For me, learning how to dance means a lot more than just gaining some skills in moving around the hardwood to music. After all, life is a dance. And dancing is part of life.
Last night Laurel and I had a private Hustle lesson with Lora at Salem's RJ Dance Studio. Lora has an impressive background in dance and music. At this stage in our dancing lessons, her central critique of me -- which is entirely accurate -- is that often I don't follow the beat or rhythm of a dance.
I'm pretty good at getting steps down, though. With all the katas/forms I've learned in twenty years or so of martial arts training, I can visualize patterns pretty well, and hook them together fairly smoothly and spontaneously.
My downfall is rhythm, because unlike Lora, I'm musically handicapped. Early on in our lesson Lora pointed out how I wasn't making each of the two "quick" steps in Hustle dancing twice as fast as the two "slow" steps.
She said that this is the most important thing in dancing: respecting the character of a particular dance. A waltz and a foxtrot share many of the same patterns, but the rhythm is different. They shouldn't look the same (though when I dance them, sometimes they do).
It got a little irritating when Lora agreed with Laurel's suggestion: "I should count out the rhythm aloud until Brian gets it." So for quite a while I had to listen to sloooow, sloooow, quick, quick, sloooow, sloooow, quick, quick.
(Obviously it doesn't work to just say "slow, slow, quick, quick" if each of those words is uttered at the same speed, which is another problem I'm prone to.)
Here's a connection between dance and life as a whole: Lora told us that if you keep to the rhythm of a song, it doesn't matter a whole lot what steps you take. I notice this on "Dancing With the Stars" and "So You Think You Can Dance."
Sometimes a Cha-Cha, or whatever, will hardly have any moves that are traditional in the dance. At least, I don't see ones I'm familiar with. But the performers are so skilled, they make the dance look great by sticking with the rhythm while doing some wild and crazy (to a traditionalist) steps.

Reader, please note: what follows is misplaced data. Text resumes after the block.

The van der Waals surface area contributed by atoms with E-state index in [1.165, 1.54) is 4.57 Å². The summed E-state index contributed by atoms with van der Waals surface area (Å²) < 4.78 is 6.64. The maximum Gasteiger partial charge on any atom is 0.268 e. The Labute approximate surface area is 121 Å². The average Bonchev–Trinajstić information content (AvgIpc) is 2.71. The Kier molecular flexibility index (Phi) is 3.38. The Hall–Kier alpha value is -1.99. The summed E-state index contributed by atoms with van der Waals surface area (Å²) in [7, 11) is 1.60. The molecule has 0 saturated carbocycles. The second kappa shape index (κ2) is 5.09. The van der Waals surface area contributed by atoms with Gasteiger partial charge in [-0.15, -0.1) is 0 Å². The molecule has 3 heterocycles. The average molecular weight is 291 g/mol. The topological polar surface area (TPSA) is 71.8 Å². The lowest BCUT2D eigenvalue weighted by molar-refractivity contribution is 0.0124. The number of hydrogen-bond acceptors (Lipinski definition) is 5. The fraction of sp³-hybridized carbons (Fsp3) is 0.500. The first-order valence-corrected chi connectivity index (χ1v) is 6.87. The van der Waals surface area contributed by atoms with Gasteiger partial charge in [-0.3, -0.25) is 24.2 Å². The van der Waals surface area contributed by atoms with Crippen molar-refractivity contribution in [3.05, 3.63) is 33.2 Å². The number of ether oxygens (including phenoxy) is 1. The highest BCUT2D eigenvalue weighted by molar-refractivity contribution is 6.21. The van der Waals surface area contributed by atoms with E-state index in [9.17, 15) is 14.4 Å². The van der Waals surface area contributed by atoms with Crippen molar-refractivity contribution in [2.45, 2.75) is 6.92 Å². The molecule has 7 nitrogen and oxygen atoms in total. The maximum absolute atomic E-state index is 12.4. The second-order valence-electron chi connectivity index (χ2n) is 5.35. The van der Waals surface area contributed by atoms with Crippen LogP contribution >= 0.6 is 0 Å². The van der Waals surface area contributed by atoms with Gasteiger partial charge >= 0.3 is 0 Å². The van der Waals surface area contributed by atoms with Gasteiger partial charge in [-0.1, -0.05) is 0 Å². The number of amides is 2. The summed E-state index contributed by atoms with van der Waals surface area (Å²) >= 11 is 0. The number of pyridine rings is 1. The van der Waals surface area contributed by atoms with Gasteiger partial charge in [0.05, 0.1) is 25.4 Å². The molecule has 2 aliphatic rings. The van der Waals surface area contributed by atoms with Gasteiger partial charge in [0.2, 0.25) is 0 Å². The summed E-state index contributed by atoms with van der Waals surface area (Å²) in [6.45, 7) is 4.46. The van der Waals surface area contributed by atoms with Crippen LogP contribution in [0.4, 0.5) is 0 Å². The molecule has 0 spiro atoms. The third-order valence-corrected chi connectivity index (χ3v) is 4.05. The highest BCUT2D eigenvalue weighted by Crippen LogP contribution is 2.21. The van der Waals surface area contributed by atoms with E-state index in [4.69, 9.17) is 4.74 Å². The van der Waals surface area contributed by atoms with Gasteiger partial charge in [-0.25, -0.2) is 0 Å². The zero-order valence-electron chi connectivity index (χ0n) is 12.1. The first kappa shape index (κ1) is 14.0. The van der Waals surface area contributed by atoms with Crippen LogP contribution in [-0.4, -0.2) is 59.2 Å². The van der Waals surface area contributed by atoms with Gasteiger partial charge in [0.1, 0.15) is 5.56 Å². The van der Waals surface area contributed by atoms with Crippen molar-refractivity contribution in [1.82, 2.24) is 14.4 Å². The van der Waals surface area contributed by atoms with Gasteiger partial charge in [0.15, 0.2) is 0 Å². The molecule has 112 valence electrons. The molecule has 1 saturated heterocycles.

On the dance floor, I get focused on steps, just as in life, I get focused on the activities that I'm doing. I often lose my focus on simply moving to the rhythm -- of a song, or of my inner drummer, as Thoreau put it.
If a man does not keep pace with his companions, perhaps it is because he hears a different drummer. Let him step to the music which he hears, however measured or far away.
Sure, sticking to patterns is important. Movement with either a dance partner or what life requires of us each day would be difficult, if not impossible, without habits, repeated steps, familiar routines.
But what makes dancing, and living, genuinely pleasurable isn't what we're doing, but how we're doing it. Once Laurel and I took a dance lesson from a woman who looked like she was dancing even when she walked "normally."
Actually, the way she walked wasn't normal at all, in the sense of average. Every step she took was with a dancer's style. Assured, confident, balanced, sensuous. Just walking across the floor at the start of the class screamed Dancer!!
She didn't need to introduce herself as the instructor. One look at one step of hers told me, "This woman knows how to move."
We all can do this, just as Thoreau said, by stepping to the music that we hear. Even, or especially, if it is different from what everyone around us is moving to. Now, this may seem at odds with what I said before about sticking to the rhythm of a dance. But it really isn't.
Lora had me fill in a blank last night. She said, "The reason it is really important for the man to keep the rhythm of a dance is because..."? I knew the answer: "He's the leader!"
"Right," she told me. "So, do it."
When you're moving with another person on the dance floor, or in life, there has to be common ground between you.
Harmony. Mutually acceptable patterns. When I raise Laurel's hand, that's a signal for her to turn. I know that; she knows that. We move to the beat of the same music, following steps familiar to both of us.
However, in life as a whole there is much more opportunity for individualism. Writing this blog post while drinking a glass of red wine, I'm dancing with myself, with my own thoughts. My wife is in another room, doing her own thing.
I never really know what I'm going to write when I start writing, just as I don't really know what I'm going to do when I start on my day's to-do list.
What matters -- or rather, should matter -- is how well I'm able to flow from one moment to another, maintaining at least a semblance of the harmony, energy, passion, and centeredness I saw in every step the aforementioned dance instructor took.
By the end of last night's lesson I was feeling much more comfortable with the Hustle than when I walked in the door of the RJ Dance Studio. I'd only learned a few new moves, but my improved ability to move to the disco'ish music was what made our dancing more fun.
I drove home listening to Generation Disco 2, an inexpensive iTunes album that I'd downloaded to my iPhone for Hustle practicing. It was happy music, and I was in a happy mood.
Sticking to the beat will do that -- bring happiness. Listen to the music, whether it is playing through speakers or your own mind. Focus on the essential rhythm and don't worry too much about what specific steps you're taking.
Just dance. The steps will take care of themselves.